Another Former Lynwood City Employee Comes Forward With Harassment Claim
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Another Former Lynwood City Employee Comes Forward With Harassment Claim

This story was updated at 12:40 p.m. to include a comment from a spokesperson for the city of Lynwood.

One month after Monica Ochoa, a senior accounting executive with the city of Lynwood, filed a complaint against then-Mayor Pro Tem Edwin Hernandez alleging sexual harassment, a second woman has come forward.

Attorney Lisa Bloom on Thursday, March 22, announced that former Lynwood Public Information Officer Marisela Santana has filed a complaint with the city against Hernandez, claiming he sexually harassed her and then forced her out of her job.

“I thought I could forget about this forever, because it was hard enough to get through it the first time, but it felt wrong to continue staying quiet,” Santana said in the press release. “I was wronged by this individual in the worst way, I lost my job because he wanted me out. I declined his invitation to be more than friends with him and then everything changed."

The city is conducting an investigation into allegations by Ochoa that Hernandez made unwelcome sexual advances toward her from February 2016 to December 2017.

Ed Coghlan, founder of the Kilkenny Group, which has been contracted by the city to deal with communication, confirmed to us that a second person has come forward and has shared her experiences with an independent third party.

"When the council found out about the complaints, they directed that there be a full investigation by a third party," Coghlan said. "That investigation is now in its final stages, and then a report will be submitted to the city."

Immediately after the LA Weekly broke the story about Ochoa's allegations in mid-February, Hernandez voluntarily stepped away from his position as mayor pro tem, though he still retains a place on the City Council.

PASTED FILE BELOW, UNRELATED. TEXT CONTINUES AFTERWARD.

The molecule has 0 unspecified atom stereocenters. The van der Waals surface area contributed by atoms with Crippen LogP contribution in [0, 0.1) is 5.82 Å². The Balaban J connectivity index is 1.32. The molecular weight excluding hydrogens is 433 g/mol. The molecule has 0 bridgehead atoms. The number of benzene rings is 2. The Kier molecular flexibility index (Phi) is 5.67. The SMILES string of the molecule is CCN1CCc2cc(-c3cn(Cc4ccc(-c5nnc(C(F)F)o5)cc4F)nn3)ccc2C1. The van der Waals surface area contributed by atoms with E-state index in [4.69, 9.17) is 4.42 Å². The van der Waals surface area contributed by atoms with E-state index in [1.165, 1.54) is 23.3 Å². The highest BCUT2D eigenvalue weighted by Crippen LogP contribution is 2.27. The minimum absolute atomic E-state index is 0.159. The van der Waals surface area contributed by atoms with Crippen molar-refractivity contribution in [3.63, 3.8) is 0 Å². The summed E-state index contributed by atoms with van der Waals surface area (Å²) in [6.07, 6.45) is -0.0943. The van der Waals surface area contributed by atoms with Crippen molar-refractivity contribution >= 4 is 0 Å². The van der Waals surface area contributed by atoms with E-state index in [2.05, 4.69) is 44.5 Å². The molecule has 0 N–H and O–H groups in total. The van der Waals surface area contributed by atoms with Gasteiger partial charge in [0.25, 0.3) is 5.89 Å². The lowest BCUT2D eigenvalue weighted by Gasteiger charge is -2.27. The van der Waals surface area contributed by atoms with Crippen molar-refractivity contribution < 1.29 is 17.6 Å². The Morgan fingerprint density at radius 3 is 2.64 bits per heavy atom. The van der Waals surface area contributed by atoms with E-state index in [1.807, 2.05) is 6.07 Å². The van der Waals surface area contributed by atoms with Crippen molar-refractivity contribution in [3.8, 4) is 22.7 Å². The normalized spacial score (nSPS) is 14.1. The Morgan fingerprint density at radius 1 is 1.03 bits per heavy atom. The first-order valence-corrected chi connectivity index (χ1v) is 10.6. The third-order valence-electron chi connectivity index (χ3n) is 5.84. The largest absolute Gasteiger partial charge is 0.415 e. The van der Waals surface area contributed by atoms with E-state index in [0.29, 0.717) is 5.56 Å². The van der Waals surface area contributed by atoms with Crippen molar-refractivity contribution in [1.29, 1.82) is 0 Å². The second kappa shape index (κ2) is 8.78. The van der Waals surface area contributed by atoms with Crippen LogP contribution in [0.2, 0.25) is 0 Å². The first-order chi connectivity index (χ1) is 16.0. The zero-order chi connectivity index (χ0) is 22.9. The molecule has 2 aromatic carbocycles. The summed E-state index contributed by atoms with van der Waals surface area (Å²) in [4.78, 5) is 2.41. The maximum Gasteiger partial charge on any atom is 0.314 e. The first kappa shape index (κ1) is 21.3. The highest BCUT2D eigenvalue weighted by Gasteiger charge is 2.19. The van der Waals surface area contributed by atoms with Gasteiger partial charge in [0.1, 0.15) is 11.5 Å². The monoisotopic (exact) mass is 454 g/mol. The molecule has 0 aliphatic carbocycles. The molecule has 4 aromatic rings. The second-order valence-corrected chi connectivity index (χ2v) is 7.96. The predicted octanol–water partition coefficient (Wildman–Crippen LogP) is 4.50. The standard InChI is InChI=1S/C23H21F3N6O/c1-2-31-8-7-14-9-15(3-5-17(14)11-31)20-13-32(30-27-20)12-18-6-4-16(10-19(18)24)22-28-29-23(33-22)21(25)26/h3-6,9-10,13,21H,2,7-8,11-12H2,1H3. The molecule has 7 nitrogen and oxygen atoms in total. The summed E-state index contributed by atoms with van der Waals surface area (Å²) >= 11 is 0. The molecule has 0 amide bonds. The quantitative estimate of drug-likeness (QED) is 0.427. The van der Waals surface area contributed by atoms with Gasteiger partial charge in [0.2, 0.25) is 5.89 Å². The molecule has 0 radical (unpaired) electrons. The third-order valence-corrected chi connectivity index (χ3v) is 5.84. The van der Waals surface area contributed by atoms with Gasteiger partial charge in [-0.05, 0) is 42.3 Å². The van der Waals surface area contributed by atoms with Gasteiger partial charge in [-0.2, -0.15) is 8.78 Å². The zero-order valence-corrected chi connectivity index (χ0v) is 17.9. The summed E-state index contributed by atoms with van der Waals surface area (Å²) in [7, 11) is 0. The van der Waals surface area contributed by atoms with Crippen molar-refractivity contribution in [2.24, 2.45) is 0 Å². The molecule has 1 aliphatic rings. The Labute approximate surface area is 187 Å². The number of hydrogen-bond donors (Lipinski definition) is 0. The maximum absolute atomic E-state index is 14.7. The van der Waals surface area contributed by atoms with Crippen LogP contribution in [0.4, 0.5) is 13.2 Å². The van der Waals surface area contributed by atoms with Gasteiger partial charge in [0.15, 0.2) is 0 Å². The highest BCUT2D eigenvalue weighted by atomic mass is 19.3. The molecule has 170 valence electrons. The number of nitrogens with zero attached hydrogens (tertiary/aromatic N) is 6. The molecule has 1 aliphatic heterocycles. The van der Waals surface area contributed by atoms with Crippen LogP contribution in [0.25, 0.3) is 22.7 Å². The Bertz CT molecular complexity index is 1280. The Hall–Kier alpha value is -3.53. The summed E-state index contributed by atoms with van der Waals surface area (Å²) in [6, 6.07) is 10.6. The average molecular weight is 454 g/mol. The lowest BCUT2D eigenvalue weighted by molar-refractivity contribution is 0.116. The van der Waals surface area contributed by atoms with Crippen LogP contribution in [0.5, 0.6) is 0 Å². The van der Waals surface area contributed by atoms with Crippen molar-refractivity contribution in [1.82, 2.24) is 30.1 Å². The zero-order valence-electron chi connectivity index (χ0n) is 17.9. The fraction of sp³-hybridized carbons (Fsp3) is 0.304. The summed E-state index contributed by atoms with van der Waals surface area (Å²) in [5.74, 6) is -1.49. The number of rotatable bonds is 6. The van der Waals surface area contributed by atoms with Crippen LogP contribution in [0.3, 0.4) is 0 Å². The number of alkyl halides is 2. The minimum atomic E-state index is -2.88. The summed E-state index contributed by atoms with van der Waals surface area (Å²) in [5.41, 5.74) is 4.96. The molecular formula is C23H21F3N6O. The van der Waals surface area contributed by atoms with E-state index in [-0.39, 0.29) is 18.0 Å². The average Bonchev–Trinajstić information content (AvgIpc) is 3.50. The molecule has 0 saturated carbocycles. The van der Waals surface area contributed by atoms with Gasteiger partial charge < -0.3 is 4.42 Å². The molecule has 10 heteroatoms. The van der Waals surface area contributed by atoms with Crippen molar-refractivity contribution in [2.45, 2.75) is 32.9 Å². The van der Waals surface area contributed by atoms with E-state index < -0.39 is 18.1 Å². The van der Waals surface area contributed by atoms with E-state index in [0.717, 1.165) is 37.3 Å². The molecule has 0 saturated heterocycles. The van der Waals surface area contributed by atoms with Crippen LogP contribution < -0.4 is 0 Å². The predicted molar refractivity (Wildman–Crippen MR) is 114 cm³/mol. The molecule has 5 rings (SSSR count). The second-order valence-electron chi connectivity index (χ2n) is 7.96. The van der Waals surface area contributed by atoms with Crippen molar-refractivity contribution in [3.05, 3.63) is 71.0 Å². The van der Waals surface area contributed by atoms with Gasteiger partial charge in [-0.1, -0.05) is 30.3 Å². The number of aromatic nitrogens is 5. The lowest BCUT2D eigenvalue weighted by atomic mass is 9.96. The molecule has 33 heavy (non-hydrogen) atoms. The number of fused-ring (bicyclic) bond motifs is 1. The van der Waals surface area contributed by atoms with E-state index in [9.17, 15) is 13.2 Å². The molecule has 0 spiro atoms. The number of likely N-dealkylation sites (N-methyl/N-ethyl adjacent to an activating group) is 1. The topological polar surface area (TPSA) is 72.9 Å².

Santana will cooperate with the city's investigation, Bloom said in the release.

Santana alleges that in 2013, when Hernandez was elected to the City Council, he went out of his way to make life difficult for her, and nobody would help.

"“People knew that he was harassing me, even my supervisors knew,” she said in the release. “I spoke with human resources several times, but I didn’t feel supported, so when they asked if I wanted to file grievances, I always said no, because I figured things would only get worse.

"Unfortunately, they did and I found myself in a position where I didn’t want to use being a victim in order to save my job. I wanted my work to save my job, but in the end, my work wasn’t enough," she said in the release. "There came a point when I asked him to stop and to please let me keep my job, but he only laughed and said, ‘why should I care about your feelings, when you didn’t care about mine?’”

Santana alleges Hernandez then targeted her work and tried to discredit her in the community. When he became mayor in 2015-16, she said he forced the then-city manager to terminate her in 2016.

Santana said she was coming forward to help Ochoa and other city employees who might find themselves in a similar situation.

"They’re scared and I know they love their jobs and their families and speaking up will only complicate everything,” Santana continued. “I know. I was once there. I felt that staying quiet would be best for me at the moment, even though it was not."

Bloom renewed her call for Hernandez to resign."He is not fit to lead," she said in the release.

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